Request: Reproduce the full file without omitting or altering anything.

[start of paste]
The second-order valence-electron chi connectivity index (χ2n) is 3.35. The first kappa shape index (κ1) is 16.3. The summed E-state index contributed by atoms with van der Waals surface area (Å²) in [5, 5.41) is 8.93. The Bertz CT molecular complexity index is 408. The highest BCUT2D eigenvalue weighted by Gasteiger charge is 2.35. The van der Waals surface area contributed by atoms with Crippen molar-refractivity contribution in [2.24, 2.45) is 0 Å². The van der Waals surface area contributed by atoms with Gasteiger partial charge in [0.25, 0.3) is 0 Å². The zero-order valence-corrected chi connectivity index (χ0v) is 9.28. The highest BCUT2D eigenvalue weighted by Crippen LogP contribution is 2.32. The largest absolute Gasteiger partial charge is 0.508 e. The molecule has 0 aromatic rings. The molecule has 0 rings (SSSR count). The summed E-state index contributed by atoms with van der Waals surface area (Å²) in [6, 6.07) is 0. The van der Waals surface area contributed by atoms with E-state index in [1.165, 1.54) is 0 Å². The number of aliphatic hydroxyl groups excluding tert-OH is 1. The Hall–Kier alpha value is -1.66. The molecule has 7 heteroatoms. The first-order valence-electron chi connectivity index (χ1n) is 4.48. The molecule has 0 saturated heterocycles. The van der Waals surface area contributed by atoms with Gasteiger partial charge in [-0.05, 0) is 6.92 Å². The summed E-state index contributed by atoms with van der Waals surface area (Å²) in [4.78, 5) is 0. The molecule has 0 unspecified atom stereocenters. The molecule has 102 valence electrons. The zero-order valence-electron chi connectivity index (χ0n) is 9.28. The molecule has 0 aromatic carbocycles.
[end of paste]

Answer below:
The second-order valence-electron chi connectivity index (χ2n) is 3.35. The first kappa shape index (κ1) is 16.3. The summed E-state index contributed by atoms with van der Waals surface area (Å²) in [5, 5.41) is 8.93. The Bertz CT molecular complexity index is 408. The highest BCUT2D eigenvalue weighted by Gasteiger charge is 2.35. The van der Waals surface area contributed by atoms with Crippen molar-refractivity contribution in [2.24, 2.45) is 0 Å². The van der Waals surface area contributed by atoms with Gasteiger partial charge in [0.25, 0.3) is 0 Å². The zero-order valence-corrected chi connectivity index (χ0v) is 9.28. The highest BCUT2D eigenvalue weighted by Crippen LogP contribution is 2.32. The largest absolute Gasteiger partial charge is 0.508 e. The molecule has 0 aromatic rings. The molecule has 0 rings (SSSR count). The summed E-state index contributed by atoms with van der Waals surface area (Å²) in [6, 6.07) is 0. The van der Waals surface area contributed by atoms with E-state index in [1.165, 1.54) is 0 Å². The number of aliphatic hydroxyl groups excluding tert-OH is 1. The Hall–Kier alpha value is -1.66. The molecule has 7 heteroatoms. The first-order valence-electron chi connectivity index (χ1n) is 4.48. The molecule has 0 saturated heterocycles. The van der Waals surface area contributed by atoms with Gasteiger partial charge in [-0.05, 0) is 6.92 Å². The summed E-state index contributed by atoms with van der Waals surface area (Å²) in [4.78, 5) is 0. The molecule has 0 unspecified atom stereocenters. The molecule has 102 valence electrons. The zero-order valence-electron chi connectivity index (χ0n) is 9.28. The molecule has 0 aromatic carbocycles.